"You don't condone stuff like that," Cubs manager Dale Sveum said, "but for whatever reason, in my 30 years in the game, [fights] do bring teams together and you start playing better and winning ballgames. Is it coincidence or not, you never know. It gets guys going, especially in these kind of days when a team has been struggling like we have been."
Soriano, who is closing in on 100 RBIs for the first time since 2005, connected off Jason Grilli (1-6) and drove in Anthony Rizzo, who had singled, for his 28th home run of the season.
"I had a bad day my first three at-bats, first two at-bats," Soriano said. "The last at-bat, I said to myself, 'Try to look for something for a strike,' and he threw me a fastball and I made a good swing."
Soriano, who didn't hit his first homer of the season until May 15, has 94 RBIs, the most in a single season since he drove in 95 in 2006 with the Nationals.
"It's like he's on a mission right now," Sveum said. "Since May 15, him and [the Brewers' Ryan] Braun are neck and neck in RBIs and homers. Sori's had one heck of a 4 1/2 months to this point. It's been pretty spectacular."
Soriano is definitely not feeling his age.
"I'm 36 years old, working, and I don't feel like 36," Soriano said. "I have my hands and my power, and that's more important. I want to prove to my teammates and people outside that I'm 36 but I don't feel like I'm 36 and I can do a lot of things in this game."
Cubs rookie Chris Rusin was able to rebound after getting roughed up by the Nationals in his last start, when he gave up five runs in one inning. Pitching coach Chris Bosio told the lefty to put that behind him, and Rusin did. He was in line for his first win, scattering five hits over five innings in his third big league start. One of those hits came in the Pirates' first, when Andrew McCutchen hit his 25th home run into the left-field seats.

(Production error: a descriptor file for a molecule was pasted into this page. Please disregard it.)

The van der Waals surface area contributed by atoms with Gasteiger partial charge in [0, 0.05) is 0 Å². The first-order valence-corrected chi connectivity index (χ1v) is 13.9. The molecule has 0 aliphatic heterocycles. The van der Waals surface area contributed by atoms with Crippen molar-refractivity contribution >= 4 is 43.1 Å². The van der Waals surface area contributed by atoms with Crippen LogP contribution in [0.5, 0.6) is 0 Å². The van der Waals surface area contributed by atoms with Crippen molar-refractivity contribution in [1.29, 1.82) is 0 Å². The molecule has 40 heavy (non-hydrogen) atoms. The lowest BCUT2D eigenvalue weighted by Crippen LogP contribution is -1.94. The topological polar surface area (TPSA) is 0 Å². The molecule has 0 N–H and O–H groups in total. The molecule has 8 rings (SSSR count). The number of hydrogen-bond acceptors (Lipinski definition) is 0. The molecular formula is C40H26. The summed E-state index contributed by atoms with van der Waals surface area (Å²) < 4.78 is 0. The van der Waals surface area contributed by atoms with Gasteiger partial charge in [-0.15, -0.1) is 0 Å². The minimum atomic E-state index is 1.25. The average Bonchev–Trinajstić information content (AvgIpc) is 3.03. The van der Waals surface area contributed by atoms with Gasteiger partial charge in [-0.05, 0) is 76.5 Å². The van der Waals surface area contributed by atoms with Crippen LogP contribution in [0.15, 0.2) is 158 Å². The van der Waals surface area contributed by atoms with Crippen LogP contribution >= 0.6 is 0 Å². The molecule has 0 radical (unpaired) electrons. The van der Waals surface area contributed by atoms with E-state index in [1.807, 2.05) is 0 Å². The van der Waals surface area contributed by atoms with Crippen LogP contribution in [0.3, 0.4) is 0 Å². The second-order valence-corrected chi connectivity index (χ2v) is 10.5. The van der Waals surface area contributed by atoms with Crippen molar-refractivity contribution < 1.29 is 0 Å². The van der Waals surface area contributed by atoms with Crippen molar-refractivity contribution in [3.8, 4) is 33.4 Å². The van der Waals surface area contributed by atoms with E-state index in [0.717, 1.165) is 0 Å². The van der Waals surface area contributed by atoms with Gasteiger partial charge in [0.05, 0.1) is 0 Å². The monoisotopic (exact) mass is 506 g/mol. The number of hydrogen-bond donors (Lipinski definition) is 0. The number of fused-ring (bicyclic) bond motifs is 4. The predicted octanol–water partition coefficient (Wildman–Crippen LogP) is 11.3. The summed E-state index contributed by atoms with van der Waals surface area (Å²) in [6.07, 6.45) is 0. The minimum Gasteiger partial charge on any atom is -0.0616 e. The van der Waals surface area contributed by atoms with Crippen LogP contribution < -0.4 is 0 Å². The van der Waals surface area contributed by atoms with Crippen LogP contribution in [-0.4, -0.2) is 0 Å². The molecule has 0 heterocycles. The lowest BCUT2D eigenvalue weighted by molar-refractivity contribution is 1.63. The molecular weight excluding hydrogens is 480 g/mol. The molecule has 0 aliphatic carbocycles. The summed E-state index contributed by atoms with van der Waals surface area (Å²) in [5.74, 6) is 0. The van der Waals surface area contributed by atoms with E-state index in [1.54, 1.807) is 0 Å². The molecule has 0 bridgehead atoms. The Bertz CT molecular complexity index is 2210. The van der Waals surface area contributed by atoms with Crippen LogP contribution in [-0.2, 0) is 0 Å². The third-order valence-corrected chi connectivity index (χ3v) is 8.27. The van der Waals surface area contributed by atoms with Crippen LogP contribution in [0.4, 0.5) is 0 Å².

Vitters ended an 0-for-27 skid in the Chicago fourth with his second home run. One out later, Recker -- acquired from the Athletics on Aug. 27 and making his first start -- belted his first Major League home run, driving a pitch into the shrubbery in straightaway center.
Recker's father was at the game, making the trip from Allentown, Pa. Unfortunately for Recker's fiancee, Kelly Shepardson, she had a flat tire getting from downtown Pittsburgh to the airport to catch a flight to Houston, where the Cubs are headed next. Fortunately, the delay allowed her to listen to the game on the radio and she heard Recker's homer. How do we know all this? Shepardson reported it on Twitter.
"She keeps up to date on everything," Recker said.
Maybe someday she can announce that Recker made the Cubs' 2013 roster. He will be a candidate.
"You can't ever have enough catching and depth," Sveum said. "He's a nice kid who can receive, throw and run into a home run."
The Pirates tied the game in the seventh, as Brock Holt tripled to lead off against Manuel Corpas. Two batters later, Corpas was pulled for James Russell, who got ahead 0-2 to Garrett Jones and was then called for a balk, which allowed Holt to trot home and knot the game at 2-2.
That set up Soriano's heroics. Russell (7-1) ended up with the win, and Carlos Marmol recorded the save after loading the bases in the ninth.
The Cubs have won three straight for the first time since July 28-30. The Pirates are still alive in the National League Wild Card race.
"Give these guys a lot of credit," Sveum said. "After what happened in Washington [and getting swept], to come in here against a really good team and some good starting pitching, we put some at-bats together."
Said Pirates manager Clint Hurdle: "We're not doing enough as a team to win games. They played better defense than us, they pitched better than us, they hit better than us for three games."
The Cubs celebrated the start of the pro football season, wearing their favorite NFL jerseys on Sunday. Sveum chose the Raiders' Kenny Stabler, Rizzo had Dan Marino's No. 13 Dolphins jersey, and Soriano picked Deion Sanders' prime time top from his days with the Falcons. Soriano's seemed appropriate.
"I know the work I do to put up those numbers," Soriano said. "I know I'm healthy, and when I'm healthy, I can produce. What I do, I do for fun. I love this game and that's what I like to do."